the amazing oldandmoldy called me this evening, to invite me to his “gratitude potluck” this sunday. yeah, it sounds hippy, but this is the west coast… what do you expect? of course we have dinner parties centered around appreciating all the excellent things in our lives!
i’m stoked, because it reminds me of the old anarchist seders that used to happen every passover in our local activist community… we all were instructed to bring food, a bottle of wine, and something that represents freedom to us. good times, especially for goyish kids like me who don’t generally celebrate passover, anarchist or otherwise, but have often had lots of friends who do. it was a chance to share the magic, and i always left feeling like i was home.
aside from the dinner invite, oldandmoldy and i talked about other stuff, including my thoughts about calling people out on words and actions that are sexist, racist, ableist, and/or homophobic.
as a way of contextualizing this conversation, i have to tell you: oldandmoldy and i disagree almost constantly. at the same time, we love each other: not despite our disagreements, but because of them. he is one of very few people i’ve ever known who understand and appreciate the incredible value of discussing everything. he exhausts me, but in a good way, because i know that he respects and cares for me even when i’m telling him that he’s wrong. i’m pretty sure he knows that i feel the same for him. we enjoy the challenge that we bring to one another.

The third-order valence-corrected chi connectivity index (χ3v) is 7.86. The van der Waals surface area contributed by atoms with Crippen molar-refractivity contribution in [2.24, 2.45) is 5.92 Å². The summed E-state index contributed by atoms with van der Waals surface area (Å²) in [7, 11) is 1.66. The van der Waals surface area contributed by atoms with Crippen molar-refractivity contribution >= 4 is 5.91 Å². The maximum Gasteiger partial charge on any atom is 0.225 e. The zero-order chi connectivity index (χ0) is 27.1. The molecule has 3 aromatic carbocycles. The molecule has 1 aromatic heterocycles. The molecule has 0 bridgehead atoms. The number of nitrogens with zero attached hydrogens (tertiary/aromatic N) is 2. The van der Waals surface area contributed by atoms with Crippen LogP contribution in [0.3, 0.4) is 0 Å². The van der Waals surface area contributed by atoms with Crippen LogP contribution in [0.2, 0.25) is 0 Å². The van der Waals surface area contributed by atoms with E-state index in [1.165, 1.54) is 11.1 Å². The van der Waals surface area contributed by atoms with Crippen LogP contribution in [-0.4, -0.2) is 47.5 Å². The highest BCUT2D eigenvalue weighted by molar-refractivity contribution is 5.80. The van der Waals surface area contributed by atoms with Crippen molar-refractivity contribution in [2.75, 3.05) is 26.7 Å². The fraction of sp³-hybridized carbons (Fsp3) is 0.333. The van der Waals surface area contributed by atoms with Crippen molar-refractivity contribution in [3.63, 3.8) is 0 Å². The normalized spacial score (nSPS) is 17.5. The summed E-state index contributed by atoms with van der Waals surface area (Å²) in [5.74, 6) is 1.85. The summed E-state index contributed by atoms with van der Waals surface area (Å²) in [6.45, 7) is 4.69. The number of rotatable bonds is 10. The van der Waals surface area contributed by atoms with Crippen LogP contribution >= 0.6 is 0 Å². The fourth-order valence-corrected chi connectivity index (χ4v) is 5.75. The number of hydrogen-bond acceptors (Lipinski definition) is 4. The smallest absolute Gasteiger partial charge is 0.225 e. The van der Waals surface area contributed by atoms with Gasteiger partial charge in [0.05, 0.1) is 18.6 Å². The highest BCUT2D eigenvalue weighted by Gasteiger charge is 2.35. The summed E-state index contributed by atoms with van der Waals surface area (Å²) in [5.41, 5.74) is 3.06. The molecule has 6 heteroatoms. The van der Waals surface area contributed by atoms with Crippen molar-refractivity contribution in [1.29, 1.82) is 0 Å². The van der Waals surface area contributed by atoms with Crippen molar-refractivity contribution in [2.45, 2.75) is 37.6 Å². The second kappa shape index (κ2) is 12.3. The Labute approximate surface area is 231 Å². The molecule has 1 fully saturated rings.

oldandmoldy has done a lot of work with non-violent communication and men’s groups, so has a few thoughts about conflict. we seem to agree that a successful confrontation of sexist, racist, ableist, and/or homophobic words and actions is one in which the discussion moves forward into sharing of feelings, ideas, and connections… or something like that. at the very least, it’s a discussion in which participants feel like they’ve learned something new and maybe gained a different perspective, or at least acknowledged that different perspectives exist.
actually, “confrontation” is the wrong word: i think what we want to see is more like a… negotiation.
oldandmoldy’s advice on how to have a successful negotiation of sexist, racist, ableist, and/or homophobic words and actions is as follows:
- own your judgments (even if you know your opinions are the truth, recognize that other people won’t see them that way, because they have their own truths; yours are based in your reality, and you need to take responsibility for this)
- ask questions (find out why people are saying/doing things, find out what their reasoning is, create a situation in which questioning accepted norms becomes a viable basis for conversation)
- speak from the heart (don’t rely on theory or logic to explain your point of view; focus on your feelings instead, and make it personal… for example, try approaching a homophobic remark with “as a queer, this makes me feel unsafe, because…”)
i think these are excellent ideas, and i’m looking forward to trying them out next time i’m engaging in this sort of discussion. obviously, they won’t all work all of the time, but hey: nothing does! it was good to talk with oldandmoldy about this, especially because i know how particularly guilty i am of going against that third item… dammit, i love logic.
for another great strategy for approaching these issues, check out Carmen Van Kerckhove’s “How to Respond to a Racist Joke”. (i’d link to the original article at new demographic, but it doesn’t seem to be working at the moment…).
anyone else got suggestions, throw them in the comments.